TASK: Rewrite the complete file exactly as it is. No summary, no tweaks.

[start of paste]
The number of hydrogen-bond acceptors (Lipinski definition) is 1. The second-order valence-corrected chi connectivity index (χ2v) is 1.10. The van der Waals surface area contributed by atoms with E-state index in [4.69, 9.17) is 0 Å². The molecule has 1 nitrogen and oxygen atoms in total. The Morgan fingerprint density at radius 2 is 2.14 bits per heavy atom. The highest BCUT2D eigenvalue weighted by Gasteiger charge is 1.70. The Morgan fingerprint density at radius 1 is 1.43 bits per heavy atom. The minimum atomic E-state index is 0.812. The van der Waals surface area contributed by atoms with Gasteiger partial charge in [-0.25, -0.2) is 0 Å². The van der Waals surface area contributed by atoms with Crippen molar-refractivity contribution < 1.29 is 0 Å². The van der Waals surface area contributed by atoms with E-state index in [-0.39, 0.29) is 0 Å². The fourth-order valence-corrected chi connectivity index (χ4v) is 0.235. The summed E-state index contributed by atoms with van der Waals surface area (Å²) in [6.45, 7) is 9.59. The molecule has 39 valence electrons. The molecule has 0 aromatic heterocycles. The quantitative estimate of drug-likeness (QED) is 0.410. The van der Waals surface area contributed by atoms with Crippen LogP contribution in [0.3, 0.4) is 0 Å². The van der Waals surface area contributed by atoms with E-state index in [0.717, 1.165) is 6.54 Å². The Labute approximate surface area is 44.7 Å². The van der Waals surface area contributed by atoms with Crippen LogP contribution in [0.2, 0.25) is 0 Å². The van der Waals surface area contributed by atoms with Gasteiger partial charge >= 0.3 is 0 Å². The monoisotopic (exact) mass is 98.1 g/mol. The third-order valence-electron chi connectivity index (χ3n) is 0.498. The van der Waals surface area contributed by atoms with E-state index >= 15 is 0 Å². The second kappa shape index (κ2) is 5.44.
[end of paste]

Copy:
The number of hydrogen-bond acceptors (Lipinski definition) is 1. The second-order valence-corrected chi connectivity index (χ2v) is 1.10. The van der Waals surface area contributed by atoms with E-state index in [4.69, 9.17) is 0 Å². The molecule has 1 nitrogen and oxygen atoms in total. The Morgan fingerprint density at radius 2 is 2.14 bits per heavy atom. The highest BCUT2D eigenvalue weighted by Gasteiger charge is 1.70. The Morgan fingerprint density at radius 1 is 1.43 bits per heavy atom. The minimum atomic E-state index is 0.812. The van der Waals surface area contributed by atoms with Gasteiger partial charge in [-0.25, -0.2) is 0 Å². The van der Waals surface area contributed by atoms with Crippen molar-refractivity contribution < 1.29 is 0 Å². The van der Waals surface area contributed by atoms with E-state index in [-0.39, 0.29) is 0 Å². The fourth-order valence-corrected chi connectivity index (χ4v) is 0.235. The summed E-state index contributed by atoms with van der Waals surface area (Å²) in [6.45, 7) is 9.59. The molecule has 39 valence electrons. The molecule has 0 aromatic heterocycles. The quantitative estimate of drug-likeness (QED) is 0.410. The van der Waals surface area contributed by atoms with Crippen LogP contribution in [0.3, 0.4) is 0 Å². The van der Waals surface area contributed by atoms with E-state index in [0.717, 1.165) is 6.54 Å². The Labute approximate surface area is 44.7 Å². The van der Waals surface area contributed by atoms with Crippen LogP contribution in [0.2, 0.25) is 0 Å². The van der Waals surface area contributed by atoms with Gasteiger partial charge >= 0.3 is 0 Å². The monoisotopic (exact) mass is 98.1 g/mol. The third-order valence-electron chi connectivity index (χ3n) is 0.498. The van der Waals surface area contributed by atoms with E-state index >= 15 is 0 Å². The second kappa shape index (κ2) is 5.44.